"Somewhere between 2 trillion and 20 trillion tons of methane in gas hydrates lie on the outer edges of the continents, just beneath the ocean floor," said Gerald Dickens, associate professor of earth science at Rice University. "This enormous pool of methane might contain more carbon than all the world's oil, coal and natural gas reserves combined, but the real surprise is that carbon that goes there doesn't get locked away for eons. In fact, significant volumes of carbon are always entering and leaving these hydrate reservoirs via several processes, each of which is poorly quantified."
Dickens is presenting an analysis of the role that gas hydrates may play in carbon cycling and environmental change at today's annual meeting of the American Association for the Advancement of Science in Seattle. Gas hydrates, also called clathrate hydrates, are formed via natural biological and geological processes occurring in deep-sea sediments. Organic matter produced in surface water or on land accumulates on the sea floor. Bacteria infiltrate these muddy sediments, digest the organic matter and release methane gas. Under the right set of conditions -- a narrow range of cold temperatures, moderate pressures and high concentrations of gas -- the methane molecules become trapped inside an ice-like lattice of water crystals. Hydrates can become unstable. They dissolve when exposed to sea water without gas, and they can rapidly melt, releasing their methane gas, when temperature increases or pressure decreases.
There is growing evidence that significant amounts of carbon are added to and removed from gas hydrates all the time. These findings necessitate a change in the way scientists have historically thought about the carbon cycle, the process by which carbon moves across Earth's surface and through the environment. Traditionally, the carbon cycle has been viewed as comprising the ocean, atmosphere and biosphere. Carbon slowly enters the cycle via volcanic activity and erosion, and is passed between the three realms before returning to the earth in sediments.
"In this context, once carbon enters the earth, even if it's a few feet below the surface, it's gone from the picture completely and no longer figures in the cycle," Dickens said. "But now we're finding that the hydrate reservoir isn't a stable system. Instead, it acts like an enormous capacitor, charging and discharging variable amounts of methane constantly, in response to factors that we don't yet understand."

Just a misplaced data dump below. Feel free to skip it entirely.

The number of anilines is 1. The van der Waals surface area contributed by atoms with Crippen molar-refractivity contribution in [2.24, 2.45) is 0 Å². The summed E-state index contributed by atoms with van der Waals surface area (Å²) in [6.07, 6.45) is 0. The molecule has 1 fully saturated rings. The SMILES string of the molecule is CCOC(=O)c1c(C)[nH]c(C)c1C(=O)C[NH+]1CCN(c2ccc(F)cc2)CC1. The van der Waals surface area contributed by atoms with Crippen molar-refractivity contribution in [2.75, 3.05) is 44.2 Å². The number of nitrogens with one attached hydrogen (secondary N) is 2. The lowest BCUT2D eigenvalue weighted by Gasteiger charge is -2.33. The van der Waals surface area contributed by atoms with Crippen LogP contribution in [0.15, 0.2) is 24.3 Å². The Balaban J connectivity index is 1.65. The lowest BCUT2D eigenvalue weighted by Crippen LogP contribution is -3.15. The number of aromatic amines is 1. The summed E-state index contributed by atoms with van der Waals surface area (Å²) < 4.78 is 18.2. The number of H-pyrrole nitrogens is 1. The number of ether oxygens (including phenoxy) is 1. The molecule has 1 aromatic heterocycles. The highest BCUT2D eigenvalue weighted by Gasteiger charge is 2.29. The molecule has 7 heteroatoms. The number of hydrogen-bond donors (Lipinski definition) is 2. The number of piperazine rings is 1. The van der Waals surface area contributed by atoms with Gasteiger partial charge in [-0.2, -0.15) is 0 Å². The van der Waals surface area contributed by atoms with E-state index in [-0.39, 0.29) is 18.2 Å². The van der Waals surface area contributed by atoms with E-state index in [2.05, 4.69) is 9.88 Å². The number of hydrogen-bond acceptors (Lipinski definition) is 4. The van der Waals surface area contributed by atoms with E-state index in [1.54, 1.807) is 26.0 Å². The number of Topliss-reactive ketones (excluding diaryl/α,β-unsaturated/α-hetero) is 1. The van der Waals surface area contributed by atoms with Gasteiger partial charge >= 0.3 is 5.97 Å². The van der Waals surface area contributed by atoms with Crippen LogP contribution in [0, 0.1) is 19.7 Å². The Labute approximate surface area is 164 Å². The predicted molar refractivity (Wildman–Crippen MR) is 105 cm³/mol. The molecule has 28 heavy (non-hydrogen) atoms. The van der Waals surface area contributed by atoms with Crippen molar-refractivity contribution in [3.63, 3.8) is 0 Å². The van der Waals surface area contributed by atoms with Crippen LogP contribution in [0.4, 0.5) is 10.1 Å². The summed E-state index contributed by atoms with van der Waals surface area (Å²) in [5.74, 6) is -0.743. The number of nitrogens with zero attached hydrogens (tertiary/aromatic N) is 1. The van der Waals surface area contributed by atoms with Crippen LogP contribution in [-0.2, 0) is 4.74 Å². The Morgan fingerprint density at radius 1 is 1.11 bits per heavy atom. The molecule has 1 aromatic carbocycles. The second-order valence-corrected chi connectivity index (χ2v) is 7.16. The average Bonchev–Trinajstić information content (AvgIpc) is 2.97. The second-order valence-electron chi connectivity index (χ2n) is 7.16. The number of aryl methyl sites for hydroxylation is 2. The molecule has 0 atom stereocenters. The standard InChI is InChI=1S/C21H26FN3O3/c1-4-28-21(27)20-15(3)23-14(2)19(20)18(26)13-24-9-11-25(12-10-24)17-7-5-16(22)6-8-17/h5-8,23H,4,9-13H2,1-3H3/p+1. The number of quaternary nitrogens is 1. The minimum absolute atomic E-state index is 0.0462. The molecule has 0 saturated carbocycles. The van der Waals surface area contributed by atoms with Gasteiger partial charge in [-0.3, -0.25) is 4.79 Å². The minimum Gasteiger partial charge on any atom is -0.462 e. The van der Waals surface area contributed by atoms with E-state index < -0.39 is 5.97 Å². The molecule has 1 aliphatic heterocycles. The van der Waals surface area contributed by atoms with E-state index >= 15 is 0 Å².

The fragility of gas hydrates has led to Dickens and others to theorize that even minor changes in ocean temperatures and currents could trigger a massive release of methane -- a major greenhouse gas -- from the world's oceans. Evidence for this comes from the fossil record. Due to the chemical processes involved in hydrate formation, the carbon that is deposited in hydrates contains a disproportionately low amount of the isotope carbon-13.
In prior work, Dickens and colleagues studied the geologic record and found carbon samples that were notably lacking in carbon-13 during a 10,000 year period in the late Palaeocene, about 55 million years ago. The period was marked by a worldwide temperature increase of 4-8 degrees Celsius, leading Dickens to conclude that this and other global carbon isotope anomalies may document times of greatly enhanced methane output from marine sediments.
Climatologists and earth scientists are just beginning to appreciate the causes and consequences of methane fluxes to and from the seafloor. In his presentation, Dickens will outline several of the most pressing questions in the field.